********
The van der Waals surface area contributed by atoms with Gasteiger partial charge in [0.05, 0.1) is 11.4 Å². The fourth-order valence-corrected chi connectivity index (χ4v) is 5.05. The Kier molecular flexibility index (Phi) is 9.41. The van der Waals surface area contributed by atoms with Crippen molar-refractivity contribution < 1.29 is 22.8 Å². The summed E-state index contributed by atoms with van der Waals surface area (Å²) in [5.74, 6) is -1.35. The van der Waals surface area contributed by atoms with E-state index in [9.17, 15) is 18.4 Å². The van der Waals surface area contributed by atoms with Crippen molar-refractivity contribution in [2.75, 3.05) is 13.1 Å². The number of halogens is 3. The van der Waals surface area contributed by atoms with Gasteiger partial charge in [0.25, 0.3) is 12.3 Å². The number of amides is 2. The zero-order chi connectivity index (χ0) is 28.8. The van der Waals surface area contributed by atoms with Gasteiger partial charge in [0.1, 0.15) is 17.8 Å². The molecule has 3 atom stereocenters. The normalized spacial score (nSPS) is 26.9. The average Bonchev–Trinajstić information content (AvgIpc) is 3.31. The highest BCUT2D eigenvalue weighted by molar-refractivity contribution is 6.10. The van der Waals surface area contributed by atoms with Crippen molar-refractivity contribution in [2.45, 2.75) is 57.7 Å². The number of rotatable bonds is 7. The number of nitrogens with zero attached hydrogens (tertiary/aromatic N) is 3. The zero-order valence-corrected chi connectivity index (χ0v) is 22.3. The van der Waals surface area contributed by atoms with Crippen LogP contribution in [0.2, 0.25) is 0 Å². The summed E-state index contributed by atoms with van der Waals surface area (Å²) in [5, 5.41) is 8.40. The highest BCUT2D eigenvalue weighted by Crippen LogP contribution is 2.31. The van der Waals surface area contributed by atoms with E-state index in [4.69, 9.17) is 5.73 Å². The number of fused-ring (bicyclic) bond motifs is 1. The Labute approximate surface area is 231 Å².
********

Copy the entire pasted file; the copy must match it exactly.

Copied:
The van der Waals surface area contributed by atoms with Gasteiger partial charge in [0.05, 0.1) is 11.4 Å². The fourth-order valence-corrected chi connectivity index (χ4v) is 5.05. The Kier molecular flexibility index (Phi) is 9.41. The van der Waals surface area contributed by atoms with Crippen molar-refractivity contribution < 1.29 is 22.8 Å². The summed E-state index contributed by atoms with van der Waals surface area (Å²) in [5.74, 6) is -1.35. The van der Waals surface area contributed by atoms with E-state index in [9.17, 15) is 18.4 Å². The van der Waals surface area contributed by atoms with Crippen molar-refractivity contribution in [2.75, 3.05) is 13.1 Å². The number of halogens is 3. The van der Waals surface area contributed by atoms with Gasteiger partial charge in [0.25, 0.3) is 12.3 Å². The number of amides is 2. The zero-order chi connectivity index (χ0) is 28.8. The van der Waals surface area contributed by atoms with Gasteiger partial charge in [0.1, 0.15) is 17.8 Å². The molecule has 3 atom stereocenters. The normalized spacial score (nSPS) is 26.9. The average Bonchev–Trinajstić information content (AvgIpc) is 3.31. The highest BCUT2D eigenvalue weighted by molar-refractivity contribution is 6.10. The van der Waals surface area contributed by atoms with Crippen molar-refractivity contribution in [2.45, 2.75) is 57.7 Å². The number of rotatable bonds is 7. The number of nitrogens with zero attached hydrogens (tertiary/aromatic N) is 3. The zero-order valence-corrected chi connectivity index (χ0v) is 22.3. The van der Waals surface area contributed by atoms with Crippen LogP contribution in [0.2, 0.25) is 0 Å². The summed E-state index contributed by atoms with van der Waals surface area (Å²) in [5, 5.41) is 8.40. The highest BCUT2D eigenvalue weighted by Crippen LogP contribution is 2.31. The van der Waals surface area contributed by atoms with E-state index in [4.69, 9.17) is 5.73 Å². The number of fused-ring (bicyclic) bond motifs is 1. The Labute approximate surface area is 231 Å².